DimWit Politics

Its not easy being green … or any other color, for that matter

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Its not easy being green … or any other color, for that matter

Its not easy being green … or any other color, for that matter
September 26
14:51 2019

Every now and then – when doing research for a commentary – you just get sucked into one of those rabbit holes – you know, a reservoir of surprising information on a relatively meaningless subject.  This commentary is the result of such a plunge into the abyss of information minutia.

I read that there was an outbreak of orange wristbands, ribbons and clothing being worn by folks protesting gun violence – sort of a symbolic “don’t shoot me.”  After all, one cannot go around with their hands in the air all day.

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Why orange?  Because it is the color many hunters wear to stand apart from the fauna of their prey – particularly when numerous hunters may be in the forest at the same time during hunting season.

That got me looking at the whole “orange” thing.

It is widely believed that “orange” is one of the few words in the English language that has no rhyme.  The one word that is said to rhyme with orange, “sporrange,” is a bit outside common usage.  For the record, sporange is an obscure botanical term for a part of a fern.  Or is it?  Seems like the proper scientific term is “sporangia.”  I shall leave that debate to the botanists.

Orange has been a word associated with the Protestant Irish – as opposed to the green associated with Roman Catholic Irish.  The orange appellation has been handed down since 1690 thanks to William of Orange, who became King of England, Scotland and Ireland by deposing Roman Catholic King James II.  And both sides have been feuding ever since.  So, if you are Orange Irish, wearing the color has a double meaning.

As a Chicagoan, I was always struck by the irony that they had to dump an orange powder into the Chicago River to turn it a bright emerald green for St. Patrick’s Day.

As part of my research, I thought I should see if orange wristbands and ribbons are used for other causes.  That is when I slipped down the rabbit hole.  Good God!  I had no idea the number of colorful wristbands and ribbons that are used to promote causes – and even more astounding, how many causes each color may represent.  As if that is not confusing enough, it turns out that many causes have more than one symbolic color – with various forms of cancer being the most notable.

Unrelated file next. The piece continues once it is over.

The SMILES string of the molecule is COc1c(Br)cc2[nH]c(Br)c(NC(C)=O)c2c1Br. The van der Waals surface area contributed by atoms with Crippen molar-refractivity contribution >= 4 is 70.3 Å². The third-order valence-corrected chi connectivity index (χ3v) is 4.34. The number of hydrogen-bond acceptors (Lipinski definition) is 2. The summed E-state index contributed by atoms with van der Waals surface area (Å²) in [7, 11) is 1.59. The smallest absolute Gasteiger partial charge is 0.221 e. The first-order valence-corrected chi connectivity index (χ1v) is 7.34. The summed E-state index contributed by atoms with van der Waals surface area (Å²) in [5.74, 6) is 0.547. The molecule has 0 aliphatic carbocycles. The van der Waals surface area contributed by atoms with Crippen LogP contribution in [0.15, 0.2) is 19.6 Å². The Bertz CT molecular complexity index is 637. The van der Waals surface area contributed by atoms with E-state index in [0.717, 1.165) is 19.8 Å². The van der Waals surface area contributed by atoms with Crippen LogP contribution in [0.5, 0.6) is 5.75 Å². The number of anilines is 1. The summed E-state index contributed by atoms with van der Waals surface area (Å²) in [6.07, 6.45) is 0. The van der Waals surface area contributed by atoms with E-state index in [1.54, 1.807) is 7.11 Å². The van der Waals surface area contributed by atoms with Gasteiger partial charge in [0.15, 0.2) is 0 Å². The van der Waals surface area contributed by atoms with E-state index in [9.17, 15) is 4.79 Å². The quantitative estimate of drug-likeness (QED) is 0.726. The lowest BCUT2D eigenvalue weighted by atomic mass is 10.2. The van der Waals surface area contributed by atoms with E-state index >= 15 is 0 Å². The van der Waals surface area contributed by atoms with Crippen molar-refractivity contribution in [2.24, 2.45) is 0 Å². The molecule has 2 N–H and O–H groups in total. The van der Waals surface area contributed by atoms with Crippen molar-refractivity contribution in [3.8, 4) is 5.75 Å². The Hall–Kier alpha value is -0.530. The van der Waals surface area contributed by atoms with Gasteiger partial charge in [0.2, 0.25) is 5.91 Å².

Allow me to start with a summary.  One online site that produces those colorful symbolic expressions of opinion or support list hundreds of various colors and shades – including two-color combos – to represent thousands of causes and movements.

If you are inclined to tie a yellow ribbon around the old oak tree, you may think you are supporting the men and women fighting overseas.  But you could also be displaying support for Adenosarcoma, Bladder Cancer, Adoptive Parents, Bone Cancer, Carbon Monoxide Poisoning, Craniofacial Acceptance, Endometriosis, Epithelioid Sarcoma, Ewing Sarcoma, Microcephaly, Missing in Action, Missing Children, Missing Persons, Myxoid Liposarcoma, Obesity, Osteosarcoma, Prisoners of War, Refugees Welcome, Sarcoma, Spina Bifida, Suicide Prevention and The Disappeared.  That final one reads like a title from a 1950s sci-fi movie.

If you think that is a lot, consider this.  There are four variations of purple, including orchid, violet and lavender. Orchid represents testicular cancer – and I have no idea why.  Lavender represents … and I love this one … all cancers without a designated color.  If you go through all the hundreds … yes, hundreds … of color-designated cancers it is hard to believe that any have been missed.  In fact, every color seems to have several specific cancers to represent.

Some individual colors represent more than 70 diseases and causes – and they do not seem to have any categorical connection.  The black and navy duo colors represent Ocular Melanoma and Police Officers Lost in the Line of Duty.  How does that happen?

These displays of color are said to draw attention to the cause.  Really?  When you see someone adorned with a purple wristband or ribbon, does Lewy Body Dementia come to mind — or Chronic Pain in Women, or Drowning Impact?  Me neither.

If I see a person with a black adornment, I think of mourning – and I would be correct.   But it also represents Gang Prevention, insomnia and Skin Cancer.  Blue relates to child abuse, autism, colon cancer, prostate cancer, animal rights and tsunami victims.

As if ribbons and wristbands are not enough, we have hundreds of altered American flags to represent special causes – but I shall stop here and find the exit from the rabbit hole.

So, there ‘tis.

About Author

Larry Horist

Larry Horist

Larry Horist is a conservative activist with an extensive background in economics, public policy and politics. Clients of his consulting firm have included such conservative icons as Steve Forbes and Milton Friedman, as well as the White House. He has testified as an expert witness before legislative bodies, including the U. S. Congress, and lectured at major colleges and universities. An award-winning debater, his insightful and sometimes controversial commentaries appear frequently on the editorial pages of newspapers across the nation. He can be reached at lph@thomasandjoyce.com.

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